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This Is Your Invitation To Allow Play Into Your Life

As an adult, this still feels so vulnerable to ask.

Will you play with me?

 I believe this is one of, if not the most sacred, questions of our lives. It is asking, Will you have fun with me? Will you enjoy this experience or time with me? Will you simply be here with me?  

“Will you play with me?” is the ultimate invitation.  In this life that is filled with so many obligations and things that need to be taken care of, we have lost our sense of wonder and play as a collective.  It is nothing to berate ourselves about.  Life is hard.  There are many things that require work, grit, and focus.  The last two years, we have experienced another layer of fear, sickness, and division.  We are aching.  Aching with wounds and trepidation. Aching for release, relief, and renewal.  

It is important to sit with and notice all that is present.  To let it trickle into our awareness slowly and deliberately.  We want to validate the grief and validate the true need for fun, joy, celebration, and companionship.  This fall, I have found myself practicing and dancing with past forms of welcoming play into my life.

Over the years, I have engaged in a lot of healing through trauma work, and the most valuable has been allowing curiosity to lead me and lift me.  Play has allowed me to integrate and release painful times in my life.  I believe play is essential to our overall well being.  Many forms of play are fully embodied and make space in our brains and souls for creativity.  Lately, I have been going on walks outside and curtsying to the trees, bowing to the flowers, taking a branch hand gently and introducing myself.  It can feel strange to do these things, but it also brings an awkward laugh and a component of acceptance that the world really can be viewed and lived in differently.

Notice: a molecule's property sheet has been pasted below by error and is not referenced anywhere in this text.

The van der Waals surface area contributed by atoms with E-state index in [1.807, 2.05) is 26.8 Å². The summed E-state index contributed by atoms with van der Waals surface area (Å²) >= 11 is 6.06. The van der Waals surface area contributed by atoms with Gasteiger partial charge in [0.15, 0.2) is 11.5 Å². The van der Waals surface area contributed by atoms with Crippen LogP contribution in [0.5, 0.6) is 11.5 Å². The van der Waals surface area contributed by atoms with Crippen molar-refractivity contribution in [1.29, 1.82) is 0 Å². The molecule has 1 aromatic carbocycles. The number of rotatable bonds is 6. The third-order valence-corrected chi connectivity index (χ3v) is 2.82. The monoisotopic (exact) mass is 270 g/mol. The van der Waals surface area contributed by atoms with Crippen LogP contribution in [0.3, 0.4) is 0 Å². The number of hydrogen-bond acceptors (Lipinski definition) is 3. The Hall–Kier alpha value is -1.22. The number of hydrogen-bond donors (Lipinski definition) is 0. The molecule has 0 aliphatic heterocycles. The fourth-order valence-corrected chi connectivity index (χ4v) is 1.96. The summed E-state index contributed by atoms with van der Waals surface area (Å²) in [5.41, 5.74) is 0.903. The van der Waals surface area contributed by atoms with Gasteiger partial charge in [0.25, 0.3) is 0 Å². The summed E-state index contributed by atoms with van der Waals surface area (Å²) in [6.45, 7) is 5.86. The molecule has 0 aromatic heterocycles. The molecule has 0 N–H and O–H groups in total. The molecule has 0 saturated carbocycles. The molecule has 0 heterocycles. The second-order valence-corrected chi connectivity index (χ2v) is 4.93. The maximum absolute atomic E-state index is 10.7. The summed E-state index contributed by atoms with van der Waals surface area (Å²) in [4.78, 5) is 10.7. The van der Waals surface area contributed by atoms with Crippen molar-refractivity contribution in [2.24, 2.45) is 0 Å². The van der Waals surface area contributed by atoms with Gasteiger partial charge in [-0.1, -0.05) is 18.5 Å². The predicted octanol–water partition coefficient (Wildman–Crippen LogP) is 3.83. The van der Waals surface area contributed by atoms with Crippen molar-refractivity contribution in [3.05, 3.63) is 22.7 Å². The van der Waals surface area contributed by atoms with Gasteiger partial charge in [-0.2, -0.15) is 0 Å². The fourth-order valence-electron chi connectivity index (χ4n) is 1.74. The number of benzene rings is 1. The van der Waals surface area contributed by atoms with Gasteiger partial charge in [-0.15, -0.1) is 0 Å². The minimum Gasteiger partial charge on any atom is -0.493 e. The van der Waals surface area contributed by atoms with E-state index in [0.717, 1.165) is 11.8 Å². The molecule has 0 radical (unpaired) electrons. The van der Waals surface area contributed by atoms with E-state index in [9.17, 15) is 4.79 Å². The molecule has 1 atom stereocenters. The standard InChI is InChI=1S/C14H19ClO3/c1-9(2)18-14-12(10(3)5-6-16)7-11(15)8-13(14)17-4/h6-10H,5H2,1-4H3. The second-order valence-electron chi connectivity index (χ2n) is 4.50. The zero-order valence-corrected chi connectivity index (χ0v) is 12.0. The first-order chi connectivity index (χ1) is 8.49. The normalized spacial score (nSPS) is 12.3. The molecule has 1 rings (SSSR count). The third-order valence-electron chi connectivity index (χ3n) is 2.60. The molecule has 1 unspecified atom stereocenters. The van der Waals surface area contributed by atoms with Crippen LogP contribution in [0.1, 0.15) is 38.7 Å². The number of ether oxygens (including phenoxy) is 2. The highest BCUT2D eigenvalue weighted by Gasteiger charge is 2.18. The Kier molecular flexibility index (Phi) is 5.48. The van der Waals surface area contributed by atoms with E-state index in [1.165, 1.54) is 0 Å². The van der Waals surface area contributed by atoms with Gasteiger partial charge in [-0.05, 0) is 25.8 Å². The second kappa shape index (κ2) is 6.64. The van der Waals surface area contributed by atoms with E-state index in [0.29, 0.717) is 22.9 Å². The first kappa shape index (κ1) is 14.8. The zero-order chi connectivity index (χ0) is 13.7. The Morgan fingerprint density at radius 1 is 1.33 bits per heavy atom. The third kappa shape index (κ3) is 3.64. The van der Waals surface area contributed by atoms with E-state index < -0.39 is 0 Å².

Years ago, when I was first building a relationship with play again as an adult, I would write myself invitations to playdates, put them in an envelope with a stamp, and then drop them at the post office to mail to myself.  Putting the same address for send and return made me laugh too.  I would invite myself to swing at the park or go get ice cream or color inside.  The act of inviting became fun and intentional.  How often do we forget to invite ourselves to participate in the fun instead of only facilitating the space of fun for those we love?  Following through on those playdate invitations and spending that quality time alone doing something I loved or doing something simple or new built trust in myself.

My journey is to be my own best friend.  It isn’t easy all the time, and I still need and want other people.  Due to a childhood full of trauma, it took years to feel like I was real and worthy of stability.  I realized along the way the greatest loss in this life to me would be a loss of myself.  I am the only one who goes through every day with me, and I would like to know the compassion and joy of my own company.  It became vital to play again.